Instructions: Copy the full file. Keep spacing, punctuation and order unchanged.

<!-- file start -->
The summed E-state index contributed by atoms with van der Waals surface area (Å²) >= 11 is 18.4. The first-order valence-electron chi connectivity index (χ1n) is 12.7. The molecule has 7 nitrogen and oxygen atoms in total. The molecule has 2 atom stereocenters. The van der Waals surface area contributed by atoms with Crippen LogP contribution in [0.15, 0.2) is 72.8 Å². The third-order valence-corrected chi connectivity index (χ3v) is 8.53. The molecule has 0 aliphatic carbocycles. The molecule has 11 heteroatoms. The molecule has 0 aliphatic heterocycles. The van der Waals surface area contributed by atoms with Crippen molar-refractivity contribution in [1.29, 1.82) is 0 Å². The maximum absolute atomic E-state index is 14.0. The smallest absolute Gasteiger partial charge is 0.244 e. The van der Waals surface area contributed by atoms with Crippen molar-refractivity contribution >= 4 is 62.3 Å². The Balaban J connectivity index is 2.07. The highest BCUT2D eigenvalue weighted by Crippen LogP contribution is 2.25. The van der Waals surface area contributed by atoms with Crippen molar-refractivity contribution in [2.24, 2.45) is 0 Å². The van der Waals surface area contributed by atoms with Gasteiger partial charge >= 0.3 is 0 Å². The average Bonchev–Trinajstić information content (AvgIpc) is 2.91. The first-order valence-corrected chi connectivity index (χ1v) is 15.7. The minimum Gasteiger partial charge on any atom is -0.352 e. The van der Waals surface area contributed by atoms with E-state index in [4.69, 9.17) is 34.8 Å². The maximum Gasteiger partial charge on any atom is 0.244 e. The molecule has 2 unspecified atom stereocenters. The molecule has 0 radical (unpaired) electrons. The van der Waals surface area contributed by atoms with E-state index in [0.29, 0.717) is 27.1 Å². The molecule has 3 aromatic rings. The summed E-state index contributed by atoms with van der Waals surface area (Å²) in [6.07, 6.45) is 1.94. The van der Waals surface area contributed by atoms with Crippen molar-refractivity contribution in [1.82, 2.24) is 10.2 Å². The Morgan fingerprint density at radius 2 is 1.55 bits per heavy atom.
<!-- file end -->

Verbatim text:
The summed E-state index contributed by atoms with van der Waals surface area (Å²) >= 11 is 18.4. The first-order valence-electron chi connectivity index (χ1n) is 12.7. The molecule has 7 nitrogen and oxygen atoms in total. The molecule has 2 atom stereocenters. The van der Waals surface area contributed by atoms with Crippen LogP contribution in [0.15, 0.2) is 72.8 Å². The third-order valence-corrected chi connectivity index (χ3v) is 8.53. The molecule has 0 aliphatic carbocycles. The molecule has 11 heteroatoms. The molecule has 0 aliphatic heterocycles. The van der Waals surface area contributed by atoms with Crippen molar-refractivity contribution in [1.29, 1.82) is 0 Å². The maximum absolute atomic E-state index is 14.0. The smallest absolute Gasteiger partial charge is 0.244 e. The van der Waals surface area contributed by atoms with Crippen molar-refractivity contribution >= 4 is 62.3 Å². The Balaban J connectivity index is 2.07. The highest BCUT2D eigenvalue weighted by Crippen LogP contribution is 2.25. The van der Waals surface area contributed by atoms with Crippen molar-refractivity contribution in [2.24, 2.45) is 0 Å². The van der Waals surface area contributed by atoms with Gasteiger partial charge >= 0.3 is 0 Å². The average Bonchev–Trinajstić information content (AvgIpc) is 2.91. The first-order valence-corrected chi connectivity index (χ1v) is 15.7. The minimum Gasteiger partial charge on any atom is -0.352 e. The van der Waals surface area contributed by atoms with E-state index in [4.69, 9.17) is 34.8 Å². The maximum Gasteiger partial charge on any atom is 0.244 e. The molecule has 2 unspecified atom stereocenters. The molecule has 0 radical (unpaired) electrons. The van der Waals surface area contributed by atoms with E-state index in [0.29, 0.717) is 27.1 Å². The molecule has 3 aromatic rings. The summed E-state index contributed by atoms with van der Waals surface area (Å²) in [6.07, 6.45) is 1.94. The van der Waals surface area contributed by atoms with Crippen molar-refractivity contribution in [1.82, 2.24) is 10.2 Å². The Morgan fingerprint density at radius 2 is 1.55 bits per heavy atom.